AMHC is pleased to welcome Christy Daggett, MPP, as AMHC’s new Chief Financial and Administrative Officer. As the Chief Financial and Administrative Officer, she is responsible for providing leadership for the financial and administrative systems of the organization. Prior to joining AMHC, she has worked in public service in Maine for close to a decade, holding program-oriented and leadership roles at MCD Public Health, the Maine Center for Economic Policy, and the Aroostook County Action Program. She has served as Board President of Susan G. Komen for the Cure, Maine Affiliate, President of the Aroostook Training and Education Coalition (ATEC), and Board Member of the Maine Children’s Alliance. A native of Presque Isle, Christy earned her bachelor’s degree from the University of Maine and her master’s in Public Policy and Management from the Edmund S. Muskie School of Public Service at the University of Southern Maine. She has testified as an expert on rural public policy issues before the Maine Legislature, and her pieces have been published in many statewide and national forums, including health policy research on Medicaid expansion, health care price transparency, cancer screening access for rural Mainers, and the correlation between school-based health clinics and better graduation and attendance outcomes for K-12 students.
Month: <span>February 2019</span>
The goal of National Eating Disorders Awareness Week (#NEDAwareness) is to shine the spotlight on eating disorders by educating the public, spreading a message of hope, and putting life-saving resources into the hands of those in need. Eating disorders have the highest mortality rate of any mental illness and will affect 30 million Americans at some point in their lives, but myths and misinformation still keep people from getting the help they need. Eating disorders are serious conditions that can have a profound mental and physical impact, including death. This should not discourage anyone struggling—recovery is real, and treatment is available. Statistics on mortality and eating disorders underscore the impact of these disorders and the importance of treatment.
The NEDA Helpline is available Monday-Thursday from 9AM to 9PM ET, and Friday from 9AM to 5PM ET. Contact the Helpline for support, resources and treatment options for yourself or a loved one.
You may reach the NEDA helpline by calling (800) 931-2237.
Helpline volunteers are trained to help you find the information and support you are looking for. Reach out today!
Monday, February 4th is World Cancer Day, when organizations and people around the world unite to raise awareness about cancer and work to make it a global health priority. An estimated 9.5 million people worldwide were expected to die from cancer in 2018 – about 26,000 cancer deaths a day – and that number is predicted to grow.
How people can help themselves:
- Make healthy lifestyle choices that include avoiding using tobacco products, getting plenty of physical activity, eating a healthy diet, limiting alcohol, and staying safe in the sun.
- Know about the signs and symptoms of cancer and early detection guidelines because finding cancer early often makes it easier to treat.
- Share stories about their own cancer experiences, communicate with decision-makers and join support groups to help make positive change for all people affected by cancer.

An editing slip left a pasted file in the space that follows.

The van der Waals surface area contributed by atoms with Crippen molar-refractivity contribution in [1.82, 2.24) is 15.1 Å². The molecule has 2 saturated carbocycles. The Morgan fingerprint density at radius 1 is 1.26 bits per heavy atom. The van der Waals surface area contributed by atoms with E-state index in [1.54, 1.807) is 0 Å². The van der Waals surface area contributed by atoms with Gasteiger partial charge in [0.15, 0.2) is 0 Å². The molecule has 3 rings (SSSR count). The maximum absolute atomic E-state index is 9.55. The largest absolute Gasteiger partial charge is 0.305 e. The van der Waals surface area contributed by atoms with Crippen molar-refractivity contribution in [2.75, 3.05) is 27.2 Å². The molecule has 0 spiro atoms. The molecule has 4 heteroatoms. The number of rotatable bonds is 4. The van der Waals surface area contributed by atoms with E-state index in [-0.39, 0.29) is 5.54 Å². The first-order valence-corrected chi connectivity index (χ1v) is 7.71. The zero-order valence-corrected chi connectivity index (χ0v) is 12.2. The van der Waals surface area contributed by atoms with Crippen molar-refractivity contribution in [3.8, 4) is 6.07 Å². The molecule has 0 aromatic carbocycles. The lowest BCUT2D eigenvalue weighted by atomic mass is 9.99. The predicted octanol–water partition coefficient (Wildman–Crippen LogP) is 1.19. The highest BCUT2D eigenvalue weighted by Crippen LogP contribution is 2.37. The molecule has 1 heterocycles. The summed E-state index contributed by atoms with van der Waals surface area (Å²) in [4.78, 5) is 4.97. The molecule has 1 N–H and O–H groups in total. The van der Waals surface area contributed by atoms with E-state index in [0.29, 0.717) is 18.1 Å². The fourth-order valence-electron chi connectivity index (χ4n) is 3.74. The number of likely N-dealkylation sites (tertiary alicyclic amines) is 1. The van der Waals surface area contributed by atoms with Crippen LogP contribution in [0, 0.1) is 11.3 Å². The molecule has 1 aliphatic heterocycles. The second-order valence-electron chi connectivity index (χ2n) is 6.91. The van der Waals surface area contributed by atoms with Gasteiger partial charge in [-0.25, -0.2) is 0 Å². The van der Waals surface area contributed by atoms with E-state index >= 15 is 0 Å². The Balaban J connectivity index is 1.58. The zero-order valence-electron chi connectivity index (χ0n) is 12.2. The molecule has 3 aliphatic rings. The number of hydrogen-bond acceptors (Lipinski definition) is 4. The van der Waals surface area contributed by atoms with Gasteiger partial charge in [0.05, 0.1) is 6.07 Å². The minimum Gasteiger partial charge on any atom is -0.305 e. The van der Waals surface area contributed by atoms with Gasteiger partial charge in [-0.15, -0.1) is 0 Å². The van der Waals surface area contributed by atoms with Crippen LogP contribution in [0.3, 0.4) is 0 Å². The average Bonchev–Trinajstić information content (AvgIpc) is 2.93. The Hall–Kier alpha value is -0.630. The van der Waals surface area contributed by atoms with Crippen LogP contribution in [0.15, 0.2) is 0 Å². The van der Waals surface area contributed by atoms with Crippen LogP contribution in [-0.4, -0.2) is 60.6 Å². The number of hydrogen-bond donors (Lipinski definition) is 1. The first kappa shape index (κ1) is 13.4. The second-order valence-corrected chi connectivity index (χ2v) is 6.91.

- When possible, use work and other daily activities during and after cancer treatment as opportunities to maintain normality, routine, stability, social contact, and income.
How people can help others:
- Support cancer patients and survivors with the physical and emotional impacts of cancer even after treatment ends.
- Call on government leaders to commit adequate resources to reduce cancer deaths and provide a better quality of life for patients and survivors.
- Educate themselves and others about the link between certain lifestyle behaviors – including smoking, poor diet, and lack of physical activity – and cancer risk.
- Dispel rumors and myths that lead to stigma and discrimination against people with cancer in some communities.
Encourage schools and workplaces to implement nutrition, physical activity, and no smoking policies that help people adopt healthy habits for life.
Every year, approximately 1.5 million high school students nationwide experience physical abuse from a dating partner. It is also known that 3 in 4 parents have never talked to their children about domestic violence. Teen dating violence (TDV) is defined as a pattern of abuse or threat of abuse against teenaged dating partners, occurring in different forms, including verbal, emotional, physical, sexual and digital. TDV occurs across diverse groups and cultures. The National Dating Abuse Helpline provides 24-hour national web-based and telephone resources to help teens experiencing dating abuse. Young people (as well as concerned friends, parents, teachers, clergy, law enforcement, and service providers) anywhere in the country can call toll free, 1-866-331-9474, text “loveis” to 22522, or log on to the interactive website, loveisrespect.org, and receive immediate, confidential assistance.
National Wear Red Day® is Friday, February 1, 2019! — Wear red to raise awareness about cardiovascular disease and save lives.
February is American Heart Month, an ideal time to remind everyone to focus on your heart health. Cardiovascular disease, including heart disease and stroke, remains the leading global cause of death with more than 17.9 million deaths each year.
The biggest part of living healthy comes down to simply making healthy choices. While you can’t change things like age and family history, the good news is that even modest changes to your diet and lifestyle can improve your heart health and lower your risk by as much as 80 percent.
Maine Coalition Against Sexual Assault (MECASA) announced the recipients of the 2022 MECASA Awards – given annually to …